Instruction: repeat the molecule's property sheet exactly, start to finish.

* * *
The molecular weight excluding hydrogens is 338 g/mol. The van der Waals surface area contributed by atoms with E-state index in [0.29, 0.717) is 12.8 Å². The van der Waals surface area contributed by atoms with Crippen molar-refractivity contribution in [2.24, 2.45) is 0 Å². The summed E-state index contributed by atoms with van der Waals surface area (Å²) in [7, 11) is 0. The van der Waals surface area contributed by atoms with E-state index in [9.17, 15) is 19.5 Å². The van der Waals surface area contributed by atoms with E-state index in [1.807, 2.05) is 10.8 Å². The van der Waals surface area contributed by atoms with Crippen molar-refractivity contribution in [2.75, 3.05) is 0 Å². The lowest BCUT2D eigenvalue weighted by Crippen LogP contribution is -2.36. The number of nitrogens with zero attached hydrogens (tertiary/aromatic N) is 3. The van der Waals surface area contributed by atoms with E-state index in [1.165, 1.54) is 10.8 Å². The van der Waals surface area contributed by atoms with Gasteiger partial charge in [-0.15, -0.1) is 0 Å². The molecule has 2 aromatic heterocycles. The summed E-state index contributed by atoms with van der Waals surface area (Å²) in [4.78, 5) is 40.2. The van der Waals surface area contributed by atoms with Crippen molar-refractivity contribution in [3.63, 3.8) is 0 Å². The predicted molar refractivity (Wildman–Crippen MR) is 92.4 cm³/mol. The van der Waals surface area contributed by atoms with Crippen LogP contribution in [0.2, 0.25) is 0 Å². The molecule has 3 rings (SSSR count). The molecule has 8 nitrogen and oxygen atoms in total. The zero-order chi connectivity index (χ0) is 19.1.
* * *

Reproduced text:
The molecular weight excluding hydrogens is 338 g/mol. The van der Waals surface area contributed by atoms with E-state index in [0.29, 0.717) is 12.8 Å². The van der Waals surface area contributed by atoms with Crippen molar-refractivity contribution in [2.24, 2.45) is 0 Å². The summed E-state index contributed by atoms with van der Waals surface area (Å²) in [7, 11) is 0. The van der Waals surface area contributed by atoms with E-state index in [9.17, 15) is 19.5 Å². The van der Waals surface area contributed by atoms with E-state index in [1.807, 2.05) is 10.8 Å². The van der Waals surface area contributed by atoms with Crippen molar-refractivity contribution in [2.75, 3.05) is 0 Å². The lowest BCUT2D eigenvalue weighted by Crippen LogP contribution is -2.36. The number of nitrogens with zero attached hydrogens (tertiary/aromatic N) is 3. The van der Waals surface area contributed by atoms with E-state index in [1.165, 1.54) is 10.8 Å². The van der Waals surface area contributed by atoms with Gasteiger partial charge in [-0.15, -0.1) is 0 Å². The molecule has 2 aromatic heterocycles. The summed E-state index contributed by atoms with van der Waals surface area (Å²) in [4.78, 5) is 40.2. The van der Waals surface area contributed by atoms with Crippen molar-refractivity contribution in [3.63, 3.8) is 0 Å². The predicted molar refractivity (Wildman–Crippen MR) is 92.4 cm³/mol. The van der Waals surface area contributed by atoms with Crippen LogP contribution in [0.2, 0.25) is 0 Å². The molecule has 3 rings (SSSR count). The molecule has 8 nitrogen and oxygen atoms in total. The zero-order chi connectivity index (χ0) is 19.1.